His prodigious strength, his rare beauty, his indomitable courage, his lively, supple and penetrating mind, made him adore the Numidians, who believed that Massinissa, the founder of their empire, was reviving in him. His ambition knew neither scruple nor fear; it brought about his fall and the ruin of his country. Called to the throne jointly with two princes younger than himself, devoid of talent and experience, it was not difficult for him to get rid of it and to reign alone. Hiempsal, the eldest, was assassinated in his residence at Thermida; Adherbal, the second, having taken up arms to avenge his brother and defend himself, was warned by his fierce competitor, who attacked him unexpectedly and drove him out of his states. Adherbal, finding himself no longer safe in Africa, came to Rome to seek refuge, and to implore the assistance of the senate.


But already a deep demoralization reigned among these proud patricians; gold was upon them all-powerful. Jugurtha knew it. Numidian ambassadors set out at once with orders to conciliate the favor of all the influential men of the republic, and his rich presents were not long in overthrowing the just complaints of his despoiled relative. The senators who had accused him with the most fierceness showed themselves to be his most ardent defenders; and if some others, remaining incorruptible, demanded that Jugurtha be punished and that Adherbal should be helped, the majority, gained by the emissaries of the usurper, was able to suppress this generous impulse. Instead of immediately sending an army to Africa, they contented themselves with sending ten commissioners to make a new division of Numidia between the two competitors. Already shaken at Rome by the promises of Jugurtha, these commissioners were entirely corrupted by his largesse, and in the division ordered by the senate, the neighboring districts of Mauritania, the most fertile and the most warlike, were allotted to him. Adherbal had those of the eastern part, who, by the number of ports and the splendor of the cities, made him a brighter than solid part, for they gave him no means of defense against his enemy.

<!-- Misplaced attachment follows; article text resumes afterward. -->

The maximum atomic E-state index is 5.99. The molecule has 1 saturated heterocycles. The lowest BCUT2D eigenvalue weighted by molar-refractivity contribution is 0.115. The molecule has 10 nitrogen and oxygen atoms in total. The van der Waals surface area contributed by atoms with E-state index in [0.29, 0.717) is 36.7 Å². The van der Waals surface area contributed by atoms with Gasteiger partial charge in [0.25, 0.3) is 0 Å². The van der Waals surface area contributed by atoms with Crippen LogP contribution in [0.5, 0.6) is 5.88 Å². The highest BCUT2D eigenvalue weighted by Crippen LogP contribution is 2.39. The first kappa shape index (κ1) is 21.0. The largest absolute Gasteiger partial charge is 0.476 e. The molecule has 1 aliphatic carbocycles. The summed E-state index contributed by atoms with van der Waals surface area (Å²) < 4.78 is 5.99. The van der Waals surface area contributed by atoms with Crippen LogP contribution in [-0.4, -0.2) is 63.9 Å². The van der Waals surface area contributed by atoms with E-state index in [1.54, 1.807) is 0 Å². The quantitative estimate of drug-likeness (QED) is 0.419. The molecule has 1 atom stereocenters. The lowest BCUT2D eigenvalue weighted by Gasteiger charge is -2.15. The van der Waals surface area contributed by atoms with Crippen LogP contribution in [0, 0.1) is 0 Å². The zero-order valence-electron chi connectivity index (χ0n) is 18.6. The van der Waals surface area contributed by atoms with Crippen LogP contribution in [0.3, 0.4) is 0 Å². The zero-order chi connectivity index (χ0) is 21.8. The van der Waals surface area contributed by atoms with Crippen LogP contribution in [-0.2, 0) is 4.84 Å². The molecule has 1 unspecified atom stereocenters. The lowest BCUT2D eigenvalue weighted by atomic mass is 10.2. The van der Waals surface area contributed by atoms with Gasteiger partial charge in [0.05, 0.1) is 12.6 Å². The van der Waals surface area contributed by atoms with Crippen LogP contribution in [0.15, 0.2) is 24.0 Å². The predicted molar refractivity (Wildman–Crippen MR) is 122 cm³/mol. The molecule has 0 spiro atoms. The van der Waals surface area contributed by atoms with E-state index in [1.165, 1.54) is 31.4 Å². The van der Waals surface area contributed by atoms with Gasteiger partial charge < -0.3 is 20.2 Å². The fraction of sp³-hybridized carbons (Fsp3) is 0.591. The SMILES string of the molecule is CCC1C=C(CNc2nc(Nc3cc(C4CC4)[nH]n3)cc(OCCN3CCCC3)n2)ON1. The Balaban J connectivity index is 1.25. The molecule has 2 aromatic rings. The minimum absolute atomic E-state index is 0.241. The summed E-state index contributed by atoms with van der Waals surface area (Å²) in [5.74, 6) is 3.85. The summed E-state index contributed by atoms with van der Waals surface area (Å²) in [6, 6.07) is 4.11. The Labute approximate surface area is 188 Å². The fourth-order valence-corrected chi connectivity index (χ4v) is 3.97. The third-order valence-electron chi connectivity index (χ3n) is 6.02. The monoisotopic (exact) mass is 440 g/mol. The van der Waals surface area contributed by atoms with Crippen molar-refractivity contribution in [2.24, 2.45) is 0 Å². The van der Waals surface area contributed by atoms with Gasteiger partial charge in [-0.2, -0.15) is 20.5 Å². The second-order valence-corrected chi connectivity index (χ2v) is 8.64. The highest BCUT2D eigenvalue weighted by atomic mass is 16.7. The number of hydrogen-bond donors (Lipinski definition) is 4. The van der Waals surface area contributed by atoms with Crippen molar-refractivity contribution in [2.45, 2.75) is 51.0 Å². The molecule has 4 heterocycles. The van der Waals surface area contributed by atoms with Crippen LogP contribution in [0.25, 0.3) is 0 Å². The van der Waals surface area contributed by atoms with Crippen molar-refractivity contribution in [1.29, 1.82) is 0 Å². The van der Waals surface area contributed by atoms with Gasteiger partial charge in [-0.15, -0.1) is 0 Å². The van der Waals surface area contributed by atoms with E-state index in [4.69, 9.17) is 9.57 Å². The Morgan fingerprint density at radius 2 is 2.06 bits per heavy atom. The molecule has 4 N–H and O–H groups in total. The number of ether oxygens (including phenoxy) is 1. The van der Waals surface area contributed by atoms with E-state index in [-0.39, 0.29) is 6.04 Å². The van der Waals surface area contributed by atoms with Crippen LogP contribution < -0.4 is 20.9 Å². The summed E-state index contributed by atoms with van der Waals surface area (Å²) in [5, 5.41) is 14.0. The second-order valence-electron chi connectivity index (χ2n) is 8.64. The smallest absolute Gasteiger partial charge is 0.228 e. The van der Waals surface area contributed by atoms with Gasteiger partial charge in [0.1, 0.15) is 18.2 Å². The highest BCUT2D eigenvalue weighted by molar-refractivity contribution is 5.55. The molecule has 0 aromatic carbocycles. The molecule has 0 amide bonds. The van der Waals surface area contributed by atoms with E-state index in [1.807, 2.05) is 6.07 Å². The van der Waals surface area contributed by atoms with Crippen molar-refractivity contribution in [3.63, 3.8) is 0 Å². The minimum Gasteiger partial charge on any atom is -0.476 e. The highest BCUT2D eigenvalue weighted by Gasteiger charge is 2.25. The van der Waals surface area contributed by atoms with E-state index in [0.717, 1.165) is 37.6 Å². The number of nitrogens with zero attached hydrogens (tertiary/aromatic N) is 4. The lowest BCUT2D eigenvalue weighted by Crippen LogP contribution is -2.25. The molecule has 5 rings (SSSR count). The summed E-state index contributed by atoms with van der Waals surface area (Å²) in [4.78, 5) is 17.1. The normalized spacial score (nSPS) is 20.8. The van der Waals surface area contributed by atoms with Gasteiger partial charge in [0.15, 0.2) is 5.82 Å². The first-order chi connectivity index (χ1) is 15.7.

Immediately after the departure of these commissioners, Jugurtha, more than ever persuaded that he would get everything from Rome for money, attacked Adherbal, beat him in several meetings, and locked him in Cirta (Constantine), his capital, whose he squeezed the siege vigorously. This unfortunate prince had only time to send back to Rome to beg for help. Other commissioners came to Africa; but, this time again, some were seduced by the promises, others won by Jugurtha’s wealthy presents. The siege of Cirta continued none the less, pushed with the obstinate energy of ambition which is seen to reach its goal. Too strong to be taken by storm, the city was closely invested, and soon reduced to famine. Italian merchants and foreign soldiers on whom the defense of the place was chiefly reluctant, tired of the length of the siege, persuaded Adherbal to surrender himself to the promise of life. The imprudent listened to this dangerous advice, and without respect for the law. People and for his word, Jugurtha killed him in terrible tortures. The Italians and the Numidians who had fought with him were put to the sword.